"Thanks to technology we can preserve the past and bequeath it to the future. The manuscripts will be freely available to everyone on the Vatican Library website and the world’s knowledge will truly become humanity’s heritage.”
"The attack requires both the targeted computer and the mobile phone to have malware installed on them, but once this is done the attack exploits the natural capabilities of each device to exfiltrate data. Computers, for example, naturally emit electromagnetic radiation during their normal operation, and cell phones by their nature are “agile receivers” of such signals. These two factors combined create an “invitation for attackers seeking to exfiltrate data over a covert channel,” the researchers write in a paper about their findings."
"The research builds on a previous attack the academics devised last year using a smartphone to wirelessly extract data from air-gapped computers. But that attack involved radio signals generated by a computer’s video card that get picked up by the FM radio receiver in a smartphone."
"The new attack uses a different method for transmitting the data and infiltrates environments where even smartphones are restricted. It works with simple feature phones that often are allowed into sensitive environments where smartphone are not, because they have only voice and text-messaging capabilities and presumably can’t be turned into listening devices by spies. Intel’s manufacturing employees, for example, can only use “basic corporate-owned cell phones with voice and text messaging features” that have no camera, video, or Wi-Fi capability, according to a company white paper citing best practices for its factories. But the new research shows that even these basic Intel phones could present a risk to the company."
In 1822, a stork with an arrow through its neck taught us that birds migrate.
While the bird was found in Germany, the arrow originated in central Africa, providing the first evidence of seasonal migration in birds. The German word "pfeilstorch" ("arrow stork") describes storks injured by arrows during their seasonal journeys between Europe and Africa—twenty-five pfeilstorch have been found to date.
"After feeding the network the cards’ information, it did indeed create novel MTG cards after two hours of training. It’s a small triumph considering the network has no concept of MTG’s rules, math, or even the English language. But as you may suspect, some of the initial results were either unintelligible or simply broken"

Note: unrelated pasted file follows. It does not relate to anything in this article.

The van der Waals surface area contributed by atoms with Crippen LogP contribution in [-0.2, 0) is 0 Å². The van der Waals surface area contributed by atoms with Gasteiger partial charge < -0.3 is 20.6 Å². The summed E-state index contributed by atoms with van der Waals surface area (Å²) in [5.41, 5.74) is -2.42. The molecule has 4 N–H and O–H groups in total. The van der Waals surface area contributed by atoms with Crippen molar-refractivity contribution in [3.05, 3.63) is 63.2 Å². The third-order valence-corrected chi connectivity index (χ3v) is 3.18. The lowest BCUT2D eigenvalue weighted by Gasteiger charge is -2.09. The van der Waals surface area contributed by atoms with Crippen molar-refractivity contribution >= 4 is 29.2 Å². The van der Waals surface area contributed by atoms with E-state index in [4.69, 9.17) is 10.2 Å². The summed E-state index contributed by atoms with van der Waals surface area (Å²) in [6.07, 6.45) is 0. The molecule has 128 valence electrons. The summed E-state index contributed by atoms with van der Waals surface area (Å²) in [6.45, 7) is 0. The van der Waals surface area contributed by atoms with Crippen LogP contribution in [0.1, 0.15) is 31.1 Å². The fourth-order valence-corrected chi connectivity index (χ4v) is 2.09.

The are over 13,000 Magic: The Gathering cards, each of which fits uniquely into an incredibly rich, decades-old world of lore, rules, tokens, and tournaments. It takes years to master the game, and even then a new set of cards comes every few months to shake things up. That's why it's wonderful to see what kinds of innovation and oddity a days old artificial intelligence can come up with. I'm sorry..What does morph do again? MTGSalvation user Ta...
"My husband and I were so accustomed to American Reality that when he was offered an opportunity to work in Switzerland, we both thought about travel and adventure — not about improving our quality of life. It hadn’t occurred to us that we could improve our quality of life simply by moving. But without realizing it, or even asking for it, a better life quality came to us. And this is why, now that I’m back, I’m angry my own country isn’t providing more for its people." (Vox):
I don't listen to this podcast regularly, but I did see a recommendation for a recent two-parter and they were pretty funny. 45 (parts 1+2) with Paul F. Tompkins as H. G. Wells interviewing a very bombastic L. Ron Hubbard (channeled by Andy Daly).
Excellent set of principles for digital government. Echoes those put forward by the UK Government and by Code for America, but articulated by former staffers from the White House and a key staffer from the Republican-controlled Congress. Getting digital government right is something both parties ought to be able to get behind!
The 2016 presidential candidates like to talk about innovation, and they're currently debating the tech- fueled 'gig economy.' Those are important issues, but when it comes to how government meets the digital world, there's a crucial component they're not talking about.
In English, something “makes sense”. For Germans, though, “es hat Sinn” (it has sense) or “es ist sinvoll” (it’s sensible). The German is actually more logical. How, as in English, is something sensible actually making sense? The question is unanswerable; language is weird, and idioms especially. But nonetheless, many Germans are starting to say es macht Sinn, a loan-translation straight from English. Germans are proud of being thoughtful and logical; the idea that making sense is something they would have to borrow from the English might give a traditionalist the shivers.
"Breton works silently in secluded urban environments and against dimmed architectural backdrops to execute perfectly rehearsed motions that translate on film to both abstract and literal Arabic handwriting. With its sweeping tails, loops, and punctuated diacritic dots, it’s difficult to imagine any other language more suited to the transcription of human body movement into written language."
La beauté- The beauty. Arabic calligraphy. Tetouan, Morocco, 2015. Calligraphy by Julien Breton aka Kaalam. Photography by Cisco Light-painting.
Artist Julien Breton aka 'Kaalam' is a master of photographic light painting, turning full-body gestures reminiscent of dance movements into the